Police investigate 'Mandelblit is a collaborator' graffiti amid Netanyahu probe
(AP Photo/Sebastian Scheiner)
For the second time in recent weeks, police are investigating an act of vandalism directed at Israeli Attorney General Avichai Mandelblit who is currently reviewing investigation materials before deciding whether or not to indict Prime Minister Benjamin Netanyahu in three corruption cases.
“Mandelblit is a collaborator” was sprayed on a wall adjacent to a coastal highway in Israel’s north by unknown vandals, according to a statement from police on Wednesday.
Mandelblit is currently examining police recommendations for Netanyahu’s indictment for bribery and corruption in at least three separate cases -- dubbed Cases 1000, 2000, and 4000.
The graffiti appeared as conflicting reports circle regarding when Mandelblit will reveal his decision on whether or not to indict Netanyahu. If the he chooses to publish his decision before the April 9 elections, Netanyahu’s supporters fear it could hurt his Likud party’s chances. Mandelblit faces pressure from both ends of Israel’s political spectrum, with many critics of Netanyahu pushing him to publish his decision as soon as possible.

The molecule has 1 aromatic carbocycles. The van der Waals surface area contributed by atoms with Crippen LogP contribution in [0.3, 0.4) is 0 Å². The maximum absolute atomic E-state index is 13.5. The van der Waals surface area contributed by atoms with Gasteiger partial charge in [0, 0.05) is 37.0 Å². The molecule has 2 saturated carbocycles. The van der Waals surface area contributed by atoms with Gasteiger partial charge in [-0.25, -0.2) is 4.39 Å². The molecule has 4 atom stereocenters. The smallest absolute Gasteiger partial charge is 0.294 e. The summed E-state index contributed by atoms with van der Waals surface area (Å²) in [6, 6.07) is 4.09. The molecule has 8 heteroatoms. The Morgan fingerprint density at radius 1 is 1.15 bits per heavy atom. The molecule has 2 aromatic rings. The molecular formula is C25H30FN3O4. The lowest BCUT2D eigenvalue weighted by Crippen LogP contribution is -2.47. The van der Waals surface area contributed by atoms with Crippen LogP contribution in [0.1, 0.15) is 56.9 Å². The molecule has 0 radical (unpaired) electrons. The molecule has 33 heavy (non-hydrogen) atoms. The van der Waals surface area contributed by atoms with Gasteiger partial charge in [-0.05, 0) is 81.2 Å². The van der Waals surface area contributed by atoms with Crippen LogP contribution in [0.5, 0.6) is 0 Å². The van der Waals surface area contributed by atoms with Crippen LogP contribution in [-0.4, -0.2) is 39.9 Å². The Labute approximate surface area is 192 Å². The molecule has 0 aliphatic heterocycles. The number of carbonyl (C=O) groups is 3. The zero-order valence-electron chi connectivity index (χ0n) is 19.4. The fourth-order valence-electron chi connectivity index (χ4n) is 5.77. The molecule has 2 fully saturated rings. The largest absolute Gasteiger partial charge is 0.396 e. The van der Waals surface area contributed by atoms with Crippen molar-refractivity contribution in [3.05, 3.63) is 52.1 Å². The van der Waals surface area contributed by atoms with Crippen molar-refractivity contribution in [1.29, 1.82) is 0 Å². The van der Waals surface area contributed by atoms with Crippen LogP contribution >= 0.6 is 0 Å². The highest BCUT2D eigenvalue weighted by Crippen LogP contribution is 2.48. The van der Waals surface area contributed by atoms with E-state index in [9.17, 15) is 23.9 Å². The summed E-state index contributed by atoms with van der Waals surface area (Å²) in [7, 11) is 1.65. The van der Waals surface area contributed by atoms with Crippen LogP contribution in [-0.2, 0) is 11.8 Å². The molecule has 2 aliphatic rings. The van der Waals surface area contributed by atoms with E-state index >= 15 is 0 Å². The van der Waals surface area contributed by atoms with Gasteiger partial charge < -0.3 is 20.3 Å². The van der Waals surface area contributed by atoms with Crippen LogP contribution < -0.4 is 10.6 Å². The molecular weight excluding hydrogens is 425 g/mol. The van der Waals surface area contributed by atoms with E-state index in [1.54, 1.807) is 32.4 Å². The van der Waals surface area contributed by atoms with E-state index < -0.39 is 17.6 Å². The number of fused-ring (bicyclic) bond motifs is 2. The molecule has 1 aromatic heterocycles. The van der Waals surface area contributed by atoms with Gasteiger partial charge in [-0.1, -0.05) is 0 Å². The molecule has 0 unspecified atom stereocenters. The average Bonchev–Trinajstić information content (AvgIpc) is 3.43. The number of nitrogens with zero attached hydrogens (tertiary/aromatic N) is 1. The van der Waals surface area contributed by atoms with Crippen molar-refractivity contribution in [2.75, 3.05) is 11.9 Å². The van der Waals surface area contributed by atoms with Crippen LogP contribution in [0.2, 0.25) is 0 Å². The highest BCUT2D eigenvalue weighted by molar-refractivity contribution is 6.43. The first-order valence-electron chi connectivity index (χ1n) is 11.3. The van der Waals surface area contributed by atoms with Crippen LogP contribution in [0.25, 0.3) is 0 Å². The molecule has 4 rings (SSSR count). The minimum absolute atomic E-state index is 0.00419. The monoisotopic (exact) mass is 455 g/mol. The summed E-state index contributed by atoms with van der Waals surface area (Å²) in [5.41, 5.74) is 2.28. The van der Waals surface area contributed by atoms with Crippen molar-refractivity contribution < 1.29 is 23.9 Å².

Mandelblit’s personal security details was increased in recent days following an assessment by Israel Police and Justice Ministry and in light of unspecified “intelligence” in their possession, a report by Channel 10 news said.
Mandelblit was given a bodyguard two years ago amid weekly protests staged in front of his home by left-wing demonstrators calling for Netanyahu’s indictment, the network said.
The report came a day following reports that Mandelblit’s father’s gravestone had been desecrated in an apparently targeted attack. The vandalism was immediately condemned by an array of Israeli officials, including Netanyahu, who demanded a probe into the incident.
But the premier also questioned the timing of the reports of the vandalism only 10 days after it was reported by Mandeblit to police and in the wake of a newspaper report warning the attorney general, in remarks attributed to Netanyahu, against indicting him on corruption charges.
In “Case 1,000”, police allege Netanyahu accepted around 1 million shekels ($280,000) worth of luxury gifts from a number of wealthy benefactors in exchange for favorable government treatment.
“Case 2,000” centers on an alleged arrangement with Yedioth Ahronoth publisher Arnon Mozes to limit circulation of the newspaper's main rival in exchange for more favorable coverage.
In “Case 4000”, police suspect that Netanyahu granted regulatory benefits to telecommunications giant Bezeq in exchange for positive news coverage by the Walla news website, which is owned by Bezeq’s controlling shareholder.
Netanyahu has spurned the police recommendations as part of a “witch hunt” against him and his family by political rivals and a hostile media seeking to topple him.
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